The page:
Unfortunately though, all this popularity is taking its toll on the Pug breed and consequently on Pug Rescue organizations as well. Stated quite simply, there are too many too many disreputable Pug breeders out there making too many Pugs which are being purchased by people who didn’t research the breed or breeders before buying a Pug. As a result, Pug Rescue organizations are fast becoming overwhelmed by the sheer number of Pugs being given up to Rescue organizations or simply abandoned.

We at PugVillage.com urge every Pug person to get involved in Pug Rescue and lend a hand to any of the many organizations currently working to provide suitable, loving homes to Pugs in need. There are a variety of ways you can become involved, and we’ve written this article to illustrate just a few of ways in which you can help:

Donations: Pug Rescue organizations always need money to help pay for the veterinary care, food and often transportation of the Pugs they rescue. The endeavor of Pug Rescue is one that generates no profit, and often leaves those involved with large out of pocket expenses. At this most basic level, PugVillage.com urges you to donate to your local Pug Rescue organization.

Spotters: Pug Rescue organizations, like all rescue groups often use “spotters” as a means to finding Pugs in need of rescue. These spotters periodically check local animal shelters in search of homeless Pugs, and will also attempt to find foster care for the Pugs they find. A successful spotter is a person who is good at networking, working to develop a positive relationship with local shelter employees and within the community.

Transporters:Rescued Pugs need to get from one place to the other and this is where transporters come in. Transporters may take a rescued Pug from the shelter to a foster home, from a foster home to a vet, or from a foster home to a new home.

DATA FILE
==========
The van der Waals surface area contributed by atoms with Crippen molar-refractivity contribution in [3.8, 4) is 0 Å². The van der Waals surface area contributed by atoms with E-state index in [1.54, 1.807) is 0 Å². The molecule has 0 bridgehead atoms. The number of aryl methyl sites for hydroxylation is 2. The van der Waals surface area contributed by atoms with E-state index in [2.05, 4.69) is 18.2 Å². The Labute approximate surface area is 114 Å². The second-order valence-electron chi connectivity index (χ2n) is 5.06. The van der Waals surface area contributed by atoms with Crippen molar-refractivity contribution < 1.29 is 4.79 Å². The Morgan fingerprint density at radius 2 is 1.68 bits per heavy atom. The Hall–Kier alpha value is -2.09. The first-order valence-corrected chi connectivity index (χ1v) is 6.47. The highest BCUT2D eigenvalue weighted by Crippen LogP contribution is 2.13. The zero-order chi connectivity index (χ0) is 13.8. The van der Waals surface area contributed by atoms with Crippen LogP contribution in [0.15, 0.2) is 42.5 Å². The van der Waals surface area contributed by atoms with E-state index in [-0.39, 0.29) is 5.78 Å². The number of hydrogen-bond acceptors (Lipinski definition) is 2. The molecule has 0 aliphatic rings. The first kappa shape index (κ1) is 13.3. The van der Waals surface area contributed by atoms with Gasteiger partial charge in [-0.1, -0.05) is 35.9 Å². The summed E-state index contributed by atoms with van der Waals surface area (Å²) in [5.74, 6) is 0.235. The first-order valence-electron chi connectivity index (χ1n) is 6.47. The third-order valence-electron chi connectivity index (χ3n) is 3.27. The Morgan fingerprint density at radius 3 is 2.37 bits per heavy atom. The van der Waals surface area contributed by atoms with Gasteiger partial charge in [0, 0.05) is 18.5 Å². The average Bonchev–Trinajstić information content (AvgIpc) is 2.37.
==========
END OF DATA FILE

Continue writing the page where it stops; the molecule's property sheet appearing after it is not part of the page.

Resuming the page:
Foster Homes: Providing a foster home for a Rescue Pug isn’t just giving a Pug food and shelter until it is adopted. There’s more to it than that, and being a foster home provider can be both demanding, rewarding and even heartbreaking. As a foster home provider, you could be assisting in the dogs recovery from injury or illness, involved in housetraining or behavioral training or even simply evaluating the dog to help match it to a suitable home.

Outreach: Pug Rescue organizations can always use someone to help establish relationships with others who work with dogs in some fashion. Outreach workers can solicit food donations from pet food suppliers or grocers, make arrangements with shelters to donate kennel space or enlist the help of veterinarians and dog trainers who may provide low cost, or even no-cost services for rescue groups.

Promotions: If there’s an inner-salesperson within you, then consider helping Pug Rescue organizations by helping to promote their cause. Raising money, enlisting the help of the media for promotion of the rescue group and just plain making the local community aware of the groups existence are some of the many ways a person can help.

So, what are you waiting for?

Hello World!

Well, Pugminded is officially rolling out our very first blog post! We thought this would be a great way to keep in touch with all our Pugminded fans, and create a forum to share news and just talk about those critters we all love…Pugs! We will be sending out an e-mail update in the future when we get things a bit more organized, but in the meantime, we invite all our friends to send us some ideas and topics for posting, poll ideas, pictures or perhaps an article you may have written and would like to share with the Pugminded community. You can send it to us at Pugminded@aol.com. If we don’t have your e mail, you can always sign up on our Facebook page. Just look for the little e mail signup tab on the left. As always, you can still follow us on Twitter @Pugminded, visit us on Facebook or check out Pugminded.com. We just thought this would be a fun new way to share stories, information and a serve as general spot for all things Pug. Happy Holidays everyone!